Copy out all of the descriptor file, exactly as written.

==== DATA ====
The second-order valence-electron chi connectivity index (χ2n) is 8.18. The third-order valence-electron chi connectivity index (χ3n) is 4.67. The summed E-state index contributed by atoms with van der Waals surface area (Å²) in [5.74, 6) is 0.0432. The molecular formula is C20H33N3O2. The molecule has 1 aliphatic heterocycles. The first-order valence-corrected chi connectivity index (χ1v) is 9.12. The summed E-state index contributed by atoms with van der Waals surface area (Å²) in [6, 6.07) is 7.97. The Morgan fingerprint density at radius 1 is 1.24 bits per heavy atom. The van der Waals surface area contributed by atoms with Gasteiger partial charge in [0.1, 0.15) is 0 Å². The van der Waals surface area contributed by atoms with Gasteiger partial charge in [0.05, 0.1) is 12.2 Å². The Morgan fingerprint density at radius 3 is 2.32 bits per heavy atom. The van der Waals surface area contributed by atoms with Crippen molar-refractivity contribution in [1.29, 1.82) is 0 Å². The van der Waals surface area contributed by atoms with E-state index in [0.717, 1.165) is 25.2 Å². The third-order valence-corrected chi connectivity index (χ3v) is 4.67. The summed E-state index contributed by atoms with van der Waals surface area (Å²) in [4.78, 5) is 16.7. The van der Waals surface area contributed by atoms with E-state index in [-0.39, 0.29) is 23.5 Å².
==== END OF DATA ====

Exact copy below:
The second-order valence-electron chi connectivity index (χ2n) is 8.18. The third-order valence-electron chi connectivity index (χ3n) is 4.67. The summed E-state index contributed by atoms with van der Waals surface area (Å²) in [5.74, 6) is 0.0432. The molecular formula is C20H33N3O2. The molecule has 1 aliphatic heterocycles. The first-order valence-corrected chi connectivity index (χ1v) is 9.12. The summed E-state index contributed by atoms with van der Waals surface area (Å²) in [6, 6.07) is 7.97. The Morgan fingerprint density at radius 1 is 1.24 bits per heavy atom. The van der Waals surface area contributed by atoms with Gasteiger partial charge in [0.1, 0.15) is 0 Å². The van der Waals surface area contributed by atoms with Gasteiger partial charge in [0.05, 0.1) is 12.2 Å². The Morgan fingerprint density at radius 3 is 2.32 bits per heavy atom. The van der Waals surface area contributed by atoms with Crippen molar-refractivity contribution in [1.29, 1.82) is 0 Å². The van der Waals surface area contributed by atoms with E-state index in [0.717, 1.165) is 25.2 Å². The third-order valence-corrected chi connectivity index (χ3v) is 4.67. The summed E-state index contributed by atoms with van der Waals surface area (Å²) in [4.78, 5) is 16.7. The van der Waals surface area contributed by atoms with E-state index in [-0.39, 0.29) is 23.5 Å².